From Babaginda’s SAP, to Obasanjo’s NEEDS, to Yar’Adua’s Seven-Point Agenda, and now, Jonathan’s Transformation Agenda, the Nigerian landscape is well filled with uncompleted and abandoned projects worth trillions, and I mean trillions of Naira going down the drain.
It is no longer news that according to the Presidential Projects Assessment Committee (PPAC) set up by President Goodluck Jonathan to look into cases of abandoned Federal Government projects on submitting its report, identified 11,886 of such ongoing or abandoned Federal Government projects all over the country. The committee also estimated the abandoned projects to be worth over N7 trillion. If projects planned and abandoned by State Governments were to be added to this list, the figure would be considerably much higher. And given that there is an alarming rate of abandoned projects in the country every year, the recorded figures therefore represents an incomplete estimate.
However, no matter the amount and worth of abandoned projects nor the amount of projects that would be executed in the future, both in the public and private sectors of Nigeria, project management can help reduce the amount of failed projects and also help improve the success rates of projects being executed within the country.
Nigeria has a lot of professional, certified and competent Project, Program and Portfolio Managers who understand the country’s culture and are very willing to increase project success rates, create efficiencies in the economic system and improve alignment with the country’s Millennium Development Goals (MDGs), but the country is yet to accept their value and what they can offer.
Recently, the Federal Government introduced a mechanism that will check contractors and monitor the Millennium Development Goals to ensure poor implementation or abandonment of projects nationwide becomes a thing of the past. Now the question is: “How effective can this mechanism be if it lacks the required human resources?”
Many countries are now discovering that the answer to drastically reduce the effects of the global economic meltdown and deliver great value to its economy lies in a strict project management approach. These countries have understood the value of project management and are attracting more certified and competent Project Managers into its system from around the world. They are also supporting the growth of project management institutes and colleges so as to train and raise more professionals in the field. Is Nigeria among such countries? Have the country understood the value of project management? What support are they contributing to the training of more Project Management Professionals?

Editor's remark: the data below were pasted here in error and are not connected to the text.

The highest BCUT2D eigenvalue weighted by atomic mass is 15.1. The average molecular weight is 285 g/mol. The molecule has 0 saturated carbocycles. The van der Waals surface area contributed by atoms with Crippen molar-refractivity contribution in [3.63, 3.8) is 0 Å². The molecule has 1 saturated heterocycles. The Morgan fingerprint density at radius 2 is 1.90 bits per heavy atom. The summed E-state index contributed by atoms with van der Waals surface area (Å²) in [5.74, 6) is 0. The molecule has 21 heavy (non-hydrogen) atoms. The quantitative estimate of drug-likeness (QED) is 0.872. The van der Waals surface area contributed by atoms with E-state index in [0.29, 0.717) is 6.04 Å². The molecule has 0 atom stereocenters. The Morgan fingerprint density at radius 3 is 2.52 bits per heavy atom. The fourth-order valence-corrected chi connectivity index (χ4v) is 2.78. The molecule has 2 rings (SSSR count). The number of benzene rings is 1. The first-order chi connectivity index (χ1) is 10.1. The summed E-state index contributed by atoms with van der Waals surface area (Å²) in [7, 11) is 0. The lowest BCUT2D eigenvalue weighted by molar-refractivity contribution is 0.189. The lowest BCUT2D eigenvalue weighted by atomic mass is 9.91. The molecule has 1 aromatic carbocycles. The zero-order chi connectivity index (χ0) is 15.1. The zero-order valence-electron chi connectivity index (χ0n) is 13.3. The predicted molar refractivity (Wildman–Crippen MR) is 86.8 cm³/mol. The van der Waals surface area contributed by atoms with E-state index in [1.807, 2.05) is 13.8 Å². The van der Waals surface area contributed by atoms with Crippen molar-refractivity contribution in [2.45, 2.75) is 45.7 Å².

The project management culture is still quite low here in Nigeria, most especially in the public sector. The Leaders are not actively supporting the use of project management practices. The country’s resources are not being effectively utilized which result to waste.
Lack of flexibility in the country’s system is the main cause of resources and development not being efficiently transferred which could improve project investments. This leads to gains and losses within the country’s system. For example:
– The oil sector is booming with huge revenues while the power and agricultural sectors are dying slowly. Why can’t we improve those sectors with some of the gains from oil?
– The telecommunication companies in the country are declaring huge annual profits while their mobile and internet services are very poor and even getting worse on a daily basis. Why are the masses being charged enormous rates for poor services?
– More universities are being built and the number of graduates are increasing every year but job opportunities are on the decline, yearly. What is the ratio of job seekers to job opportunities in the country?
– The population of the country is on the rise but the Federal and State Governments have not successfully executed any housing scheme project. The Federal Housing scheme that was initially planned was a failed project.
These are signs of lack of flexibility and total misuse of county’s scarce resources. Being flexible in allocating and balancing the country’s resources from one sector to another, or from project to another within the same sector, is one of the many ways project management adds value to the economy.
We are living in an age of projects and countries that do not invest in sound project management practices not only have lower project success rates, but also risk the loss of more financial resources for every project they manage.
If you are a Project, Program or Portfolio Manager and practicing the profession here in Nigeria, let us all join hands and help transform Nigeria into a first-class country through project management.
Jerry is running a “Project Management Nigeria” group on Facebook and we are on Twitter @Project_Nigeria. We share and discuss the latest projects news and updates within Nigeria and Project Management ideas.
Do you think implementing core project management practices in our system can add value to the economy? What factors do you think can help improve the success rates of projects in Nigeria?